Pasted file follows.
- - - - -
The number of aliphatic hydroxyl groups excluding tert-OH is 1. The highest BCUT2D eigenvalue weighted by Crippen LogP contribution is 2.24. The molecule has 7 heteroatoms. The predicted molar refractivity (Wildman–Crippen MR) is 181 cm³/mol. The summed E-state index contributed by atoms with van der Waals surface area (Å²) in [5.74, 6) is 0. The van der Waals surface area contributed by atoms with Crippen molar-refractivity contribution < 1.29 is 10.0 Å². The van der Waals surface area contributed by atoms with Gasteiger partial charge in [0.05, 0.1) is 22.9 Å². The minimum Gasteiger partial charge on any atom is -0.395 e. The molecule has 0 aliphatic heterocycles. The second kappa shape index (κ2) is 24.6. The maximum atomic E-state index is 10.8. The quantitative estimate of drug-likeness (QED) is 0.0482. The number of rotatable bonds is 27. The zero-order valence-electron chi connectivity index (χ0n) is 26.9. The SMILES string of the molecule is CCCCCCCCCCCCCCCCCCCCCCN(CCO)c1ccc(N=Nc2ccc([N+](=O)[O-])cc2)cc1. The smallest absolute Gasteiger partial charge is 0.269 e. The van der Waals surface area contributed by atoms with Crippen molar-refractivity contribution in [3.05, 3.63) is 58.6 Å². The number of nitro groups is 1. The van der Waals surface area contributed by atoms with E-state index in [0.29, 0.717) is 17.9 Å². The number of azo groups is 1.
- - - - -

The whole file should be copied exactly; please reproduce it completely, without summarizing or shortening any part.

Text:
The number of aliphatic hydroxyl groups excluding tert-OH is 1. The highest BCUT2D eigenvalue weighted by Crippen LogP contribution is 2.24. The molecule has 7 heteroatoms. The predicted molar refractivity (Wildman–Crippen MR) is 181 cm³/mol. The summed E-state index contributed by atoms with van der Waals surface area (Å²) in [5.74, 6) is 0. The van der Waals surface area contributed by atoms with Crippen molar-refractivity contribution < 1.29 is 10.0 Å². The van der Waals surface area contributed by atoms with Gasteiger partial charge in [0.05, 0.1) is 22.9 Å². The minimum Gasteiger partial charge on any atom is -0.395 e. The molecule has 0 aliphatic heterocycles. The second kappa shape index (κ2) is 24.6. The maximum atomic E-state index is 10.8. The quantitative estimate of drug-likeness (QED) is 0.0482. The number of rotatable bonds is 27. The zero-order valence-electron chi connectivity index (χ0n) is 26.9. The SMILES string of the molecule is CCCCCCCCCCCCCCCCCCCCCCN(CCO)c1ccc(N=Nc2ccc([N+](=O)[O-])cc2)cc1. The smallest absolute Gasteiger partial charge is 0.269 e. The van der Waals surface area contributed by atoms with Crippen molar-refractivity contribution in [3.05, 3.63) is 58.6 Å². The number of nitro groups is 1. The van der Waals surface area contributed by atoms with E-state index in [0.29, 0.717) is 17.9 Å². The number of azo groups is 1.